Ka Hoʻolewa no ke Aliʻi Wahine

Community Contributed

By Wailana Purdy-Avelino

On Sunday, Jan. 22, Iolani Palace was overflowing in sorrow as the gates opened. The sounds of wailing filled the air as Hawaii mourned the loss of Princess Abigail Kinoiki Kekaulike Kawānanakoa. Guarding her procession from the gates to the palace doors were men, women and children dressed in their regalia from the Royal Hawaiian Societies and the Hawaiian Civic Clubs. She was carried in her casket made entirely of koa wood into the palace, where her people could pay their respects as she lay in state.

On Monday, Jan. 23, the sacred resting ground of the aliʻi of Hawaiʻi, Maunaʻala is where the princess will be laid to rest. The funeral services were private for A-list guests along with friends and family of the Princess and the Royal Societies. Before her funeral services began, the ʻAhahui Kaʻahumanu held a special service for the Princess in the Maunaʻala church. The kūpuna of the ʻAhahui practiced their hula and song as a makana to the Princess and welcomed me with open arms as I hurried to the grass to follow along. Being the youngest member of ʻAhahui Kaʻahumanu at 18, it was an honor to stand guard at the head of the Princess’ koa wood casket.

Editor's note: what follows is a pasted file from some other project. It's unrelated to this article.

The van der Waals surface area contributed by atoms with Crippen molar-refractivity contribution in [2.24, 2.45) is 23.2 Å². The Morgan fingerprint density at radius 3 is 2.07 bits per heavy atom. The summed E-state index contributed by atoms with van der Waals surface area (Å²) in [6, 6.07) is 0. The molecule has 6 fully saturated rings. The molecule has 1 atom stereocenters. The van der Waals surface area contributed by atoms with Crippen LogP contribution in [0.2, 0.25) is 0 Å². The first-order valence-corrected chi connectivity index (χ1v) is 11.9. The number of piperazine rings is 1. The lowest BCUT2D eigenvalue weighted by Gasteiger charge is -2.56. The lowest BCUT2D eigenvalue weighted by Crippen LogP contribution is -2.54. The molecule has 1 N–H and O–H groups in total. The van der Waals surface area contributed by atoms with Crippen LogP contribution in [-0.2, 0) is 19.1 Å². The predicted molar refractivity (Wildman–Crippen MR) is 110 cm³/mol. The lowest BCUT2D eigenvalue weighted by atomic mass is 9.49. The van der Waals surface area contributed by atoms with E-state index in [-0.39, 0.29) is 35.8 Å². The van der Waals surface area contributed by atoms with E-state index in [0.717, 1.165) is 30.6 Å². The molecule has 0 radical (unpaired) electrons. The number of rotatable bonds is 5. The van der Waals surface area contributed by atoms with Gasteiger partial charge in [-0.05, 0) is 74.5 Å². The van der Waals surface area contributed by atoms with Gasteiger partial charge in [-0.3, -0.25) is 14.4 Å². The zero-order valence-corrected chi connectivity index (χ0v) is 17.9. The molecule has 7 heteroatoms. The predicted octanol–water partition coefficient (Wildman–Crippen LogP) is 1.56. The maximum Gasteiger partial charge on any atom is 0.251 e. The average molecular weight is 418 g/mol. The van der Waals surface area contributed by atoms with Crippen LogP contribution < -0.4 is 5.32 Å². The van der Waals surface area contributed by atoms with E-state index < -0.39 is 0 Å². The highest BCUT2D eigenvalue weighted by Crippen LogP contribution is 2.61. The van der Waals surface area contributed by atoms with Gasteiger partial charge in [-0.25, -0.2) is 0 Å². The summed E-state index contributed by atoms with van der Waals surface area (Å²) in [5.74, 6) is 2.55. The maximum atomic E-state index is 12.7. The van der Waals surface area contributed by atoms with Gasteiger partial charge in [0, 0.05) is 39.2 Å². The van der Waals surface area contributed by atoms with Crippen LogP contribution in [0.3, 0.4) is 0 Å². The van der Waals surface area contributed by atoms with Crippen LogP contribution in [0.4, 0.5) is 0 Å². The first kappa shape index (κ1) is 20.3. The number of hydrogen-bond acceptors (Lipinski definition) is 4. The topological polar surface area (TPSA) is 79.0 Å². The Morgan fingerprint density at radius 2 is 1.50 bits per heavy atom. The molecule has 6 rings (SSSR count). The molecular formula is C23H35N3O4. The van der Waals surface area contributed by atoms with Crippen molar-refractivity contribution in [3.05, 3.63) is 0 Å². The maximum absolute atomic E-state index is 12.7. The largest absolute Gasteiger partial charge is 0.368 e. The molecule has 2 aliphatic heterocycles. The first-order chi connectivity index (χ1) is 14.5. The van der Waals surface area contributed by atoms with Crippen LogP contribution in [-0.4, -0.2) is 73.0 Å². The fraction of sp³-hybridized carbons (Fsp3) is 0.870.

As a recent member of ʻAhahui Kaʻahumanu Molokai Chapter and fourth generation in my family, this was a once in a lifetime experience that I was honored to participate in and represent our island alongside my mom, and Aunty LuAnn Faborito. I encourage any young wāhine who are of Native Hawaiian descent to join ʻAhahui Kaʻahumanu (must be 18 years old or older) so that our Royal Societies and family legacies are preserved. If you or someone you know is interested, please contact Kammy Purdy at (808) 658-0444. 


Leave a Reply

You must be logged in to post a comment.